In 2008, as the world was dealing with a financial crisis, Satoshi Nakamoto created bitcoin, a decentralised and independent digital currency beyond the reach of any government or central bank. Bitcoin was the result of a decades-long quest by a group of technology geniuses to develop an anonymous, stateless currency.
To create a viable digital currency, Satoshi Nakamoto built a double-blind, distributed and indelible ledger with a cryptographic incentive system for regulating trusted transactions between anonymous parties. The technology was called blockchain.
Since those early days, blockchain has evolved from fringe to mainstream. Today, there are more than 2,000 active blockchain-enabled cryptocurrencies traded on more than 200 blockchain exchanges, with a total market cap of more than $200bn.
US stock exchange, the Nasdaq, is considering opening its own cryptocurrency exchange. The global financial services industry spends $1.7bn a year on blockchain. Governments are not far behind, expanding from 117 blockchain initiatives in 25 countries in 2016, to 202 initiatives in 45 countries last year.
The UAE government aims to emerge as a global leader in the adoption of blockchain technology by 2021. Government-backed initiatives, including the Dubai Future Accelerators, Dubai 10X and the Dubai Blockchain Challenge, are recruiting international blockchain startups to apply the technology to government challenges.
The Dubai government intends to go fully paperless before the end of 2021, a goal that will require an overhaul of technology, legal structures and operating procedures that will be largely powered by blockchain.
To establish a reputation as the global capital for this technology, it must also be embraced by the UAE’s private sector. The government and large private institutions have kickstarted solutions. It is now up to small and medium-sized enterprises (SMEs) to develop their own blockchain-savvy workforces.
Blockchain has the power to transform business interactions within the next 10 years. Applications that use the technology, for example, are governed by smart contracts that codify exchange rules and execute automatically when predefined criteria are met. Smart contracts on blockchain enable multiple stakeholders to work together without a middle-man, and have the potential to do for transactions what websites have done for information.
Managers who remember the radical changes to business operations brought about by the rapid adoption of the internet at the turn of the millennium will understand the shift in skills and mindsets required to leverage the blockchain opportunity. Businesses that are able to navigate this transformation will have access to a $16bn marketplace, and SMEs need to be prepared.
Upskilling for blockchain
One approach is to hire new talent. Demand for blockchain developers soared 6,000 per cent on some recruitment platforms in the past year.
But hiring specialised developers may be cost-prohibitive for most SMEs. Instead, the focus should be on upskilling existing employees. The Xische Academy offers a leadership masterclass on blockchain, contextualised to the UAE market.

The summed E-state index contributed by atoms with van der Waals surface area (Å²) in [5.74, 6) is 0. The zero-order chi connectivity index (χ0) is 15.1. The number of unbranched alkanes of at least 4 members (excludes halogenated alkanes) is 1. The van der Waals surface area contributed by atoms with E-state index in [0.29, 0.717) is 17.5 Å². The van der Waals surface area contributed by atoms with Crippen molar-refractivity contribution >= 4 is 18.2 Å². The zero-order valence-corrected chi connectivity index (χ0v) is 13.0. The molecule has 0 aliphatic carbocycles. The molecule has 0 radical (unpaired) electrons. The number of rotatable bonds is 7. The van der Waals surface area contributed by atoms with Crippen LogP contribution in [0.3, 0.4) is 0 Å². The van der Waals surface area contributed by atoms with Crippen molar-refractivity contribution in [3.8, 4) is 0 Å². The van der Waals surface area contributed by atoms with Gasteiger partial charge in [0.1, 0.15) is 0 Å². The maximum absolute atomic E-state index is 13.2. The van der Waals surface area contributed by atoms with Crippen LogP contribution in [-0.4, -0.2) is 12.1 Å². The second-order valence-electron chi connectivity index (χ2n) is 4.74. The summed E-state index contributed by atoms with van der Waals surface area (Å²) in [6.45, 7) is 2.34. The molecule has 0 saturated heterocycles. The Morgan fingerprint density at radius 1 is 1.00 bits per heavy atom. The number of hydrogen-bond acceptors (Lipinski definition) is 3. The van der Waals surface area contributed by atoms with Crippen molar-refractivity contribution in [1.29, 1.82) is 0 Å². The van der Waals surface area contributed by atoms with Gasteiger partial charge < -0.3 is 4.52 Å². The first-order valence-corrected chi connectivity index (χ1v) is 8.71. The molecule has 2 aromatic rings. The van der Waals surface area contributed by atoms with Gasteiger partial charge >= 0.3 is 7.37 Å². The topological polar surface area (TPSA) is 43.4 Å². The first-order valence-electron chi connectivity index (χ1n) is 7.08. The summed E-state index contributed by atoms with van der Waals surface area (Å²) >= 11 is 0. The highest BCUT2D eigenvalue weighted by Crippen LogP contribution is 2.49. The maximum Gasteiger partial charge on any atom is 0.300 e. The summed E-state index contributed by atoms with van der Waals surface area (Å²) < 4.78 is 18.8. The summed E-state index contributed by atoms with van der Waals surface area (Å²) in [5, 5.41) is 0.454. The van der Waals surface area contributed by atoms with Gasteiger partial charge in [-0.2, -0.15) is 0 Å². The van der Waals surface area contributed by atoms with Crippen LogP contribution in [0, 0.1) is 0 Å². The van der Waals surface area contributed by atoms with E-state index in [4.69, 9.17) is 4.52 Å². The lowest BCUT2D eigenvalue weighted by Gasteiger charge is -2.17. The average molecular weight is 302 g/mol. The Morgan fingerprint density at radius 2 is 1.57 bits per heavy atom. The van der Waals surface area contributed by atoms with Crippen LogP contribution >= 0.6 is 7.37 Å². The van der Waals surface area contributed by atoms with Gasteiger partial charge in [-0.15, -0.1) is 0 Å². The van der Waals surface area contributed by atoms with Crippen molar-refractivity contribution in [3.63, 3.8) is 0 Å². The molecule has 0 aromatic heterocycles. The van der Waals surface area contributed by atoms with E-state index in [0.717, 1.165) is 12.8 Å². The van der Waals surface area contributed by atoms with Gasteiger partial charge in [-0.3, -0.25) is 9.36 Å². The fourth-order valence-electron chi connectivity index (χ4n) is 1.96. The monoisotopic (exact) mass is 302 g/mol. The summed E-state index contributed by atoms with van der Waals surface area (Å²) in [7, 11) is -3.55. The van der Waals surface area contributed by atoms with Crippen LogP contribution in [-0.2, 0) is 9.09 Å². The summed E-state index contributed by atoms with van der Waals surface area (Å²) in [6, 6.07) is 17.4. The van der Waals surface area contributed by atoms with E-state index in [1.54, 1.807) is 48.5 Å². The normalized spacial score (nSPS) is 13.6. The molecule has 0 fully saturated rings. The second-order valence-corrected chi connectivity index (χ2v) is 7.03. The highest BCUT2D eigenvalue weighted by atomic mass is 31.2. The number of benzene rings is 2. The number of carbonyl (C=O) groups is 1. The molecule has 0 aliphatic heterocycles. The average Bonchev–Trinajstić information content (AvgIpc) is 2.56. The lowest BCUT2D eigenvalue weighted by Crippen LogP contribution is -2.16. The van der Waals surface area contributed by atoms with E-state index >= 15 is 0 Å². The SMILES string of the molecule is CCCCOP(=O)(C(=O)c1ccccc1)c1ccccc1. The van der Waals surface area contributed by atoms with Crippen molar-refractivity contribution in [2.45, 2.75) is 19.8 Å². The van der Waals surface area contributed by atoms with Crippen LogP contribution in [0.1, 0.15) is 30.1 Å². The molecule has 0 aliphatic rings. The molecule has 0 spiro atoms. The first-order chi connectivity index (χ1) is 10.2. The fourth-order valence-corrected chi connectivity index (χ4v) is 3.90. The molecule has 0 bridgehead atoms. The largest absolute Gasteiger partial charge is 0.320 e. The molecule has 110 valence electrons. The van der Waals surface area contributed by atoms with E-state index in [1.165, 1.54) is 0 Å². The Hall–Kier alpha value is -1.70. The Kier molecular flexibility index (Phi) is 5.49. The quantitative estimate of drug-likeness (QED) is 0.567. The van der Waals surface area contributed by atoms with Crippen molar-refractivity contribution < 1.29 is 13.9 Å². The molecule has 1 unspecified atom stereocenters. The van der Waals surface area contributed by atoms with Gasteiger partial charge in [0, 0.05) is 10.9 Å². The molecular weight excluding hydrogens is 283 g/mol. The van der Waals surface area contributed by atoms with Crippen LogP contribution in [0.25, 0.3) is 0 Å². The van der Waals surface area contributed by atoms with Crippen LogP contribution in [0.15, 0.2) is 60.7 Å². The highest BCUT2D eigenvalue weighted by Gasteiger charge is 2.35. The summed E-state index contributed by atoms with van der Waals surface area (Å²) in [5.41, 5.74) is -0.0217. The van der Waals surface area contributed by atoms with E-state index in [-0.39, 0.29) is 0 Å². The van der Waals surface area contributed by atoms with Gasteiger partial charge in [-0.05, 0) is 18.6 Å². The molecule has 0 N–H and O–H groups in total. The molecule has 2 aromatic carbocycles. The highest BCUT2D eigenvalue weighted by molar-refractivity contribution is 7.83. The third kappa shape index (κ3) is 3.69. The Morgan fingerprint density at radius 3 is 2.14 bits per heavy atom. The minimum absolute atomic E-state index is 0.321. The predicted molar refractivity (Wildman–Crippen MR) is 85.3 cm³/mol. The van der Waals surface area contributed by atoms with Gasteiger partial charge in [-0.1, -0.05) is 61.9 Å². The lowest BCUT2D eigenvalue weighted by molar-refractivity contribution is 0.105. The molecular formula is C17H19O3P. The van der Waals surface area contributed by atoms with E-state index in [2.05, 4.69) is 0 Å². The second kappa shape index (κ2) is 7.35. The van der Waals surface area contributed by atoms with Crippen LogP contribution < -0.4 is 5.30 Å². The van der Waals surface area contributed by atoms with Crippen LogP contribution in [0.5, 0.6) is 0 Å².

Business leaders also need a strong understanding of the technology to avoid falling into vendor traps.
Interoperability is one of the biggest roadblocks to wide-scale adoption of the technology, and while blockchain solution providers promote the platform they are most comfortable with, that does not mean it is the best platform for every organisation.
Factors to consider when evaluating platforms include size, transaction speed, flexibility, language and security.
Decision-makers should also be conscious of the volume of existing sector-specific use cases, as this could signal a coalescence around a particular platform.
Finally, business leaders need to recruit other stakeholders to participate on a blockchain application – uniting various stakeholders to enable a transformative experience.
By investing in upskilling their team and developing their own understanding, business leaders will be able to make informed decisions on blockchain strategy. This will enable their organisation to experiment and learn while improving their value propositions to deliver frictionless customer experiences.
Businesses in the UAE have an advantage. While other markets have been slow to adopt the technology, the UAE government has taken steps to promote blockchain use.
Initiatives by the Abu Dhabi Global Market and the Dubai International Financial Centre to ease market entry for blockchain startups through regulatory sandboxes have demonstrated the government’s interest in recruiting global-calibre blockchain talent and kickstarting a knowledge-sharing ecosystem.
These convergences have created an unmatched opportunity for private businesses in all industries to push the development of blockchain technology and to contribute to establishing the UAE’s reputation as a global leader in blockchain.
Mary Ames is a manager of new client acquisition at Xische & Co.
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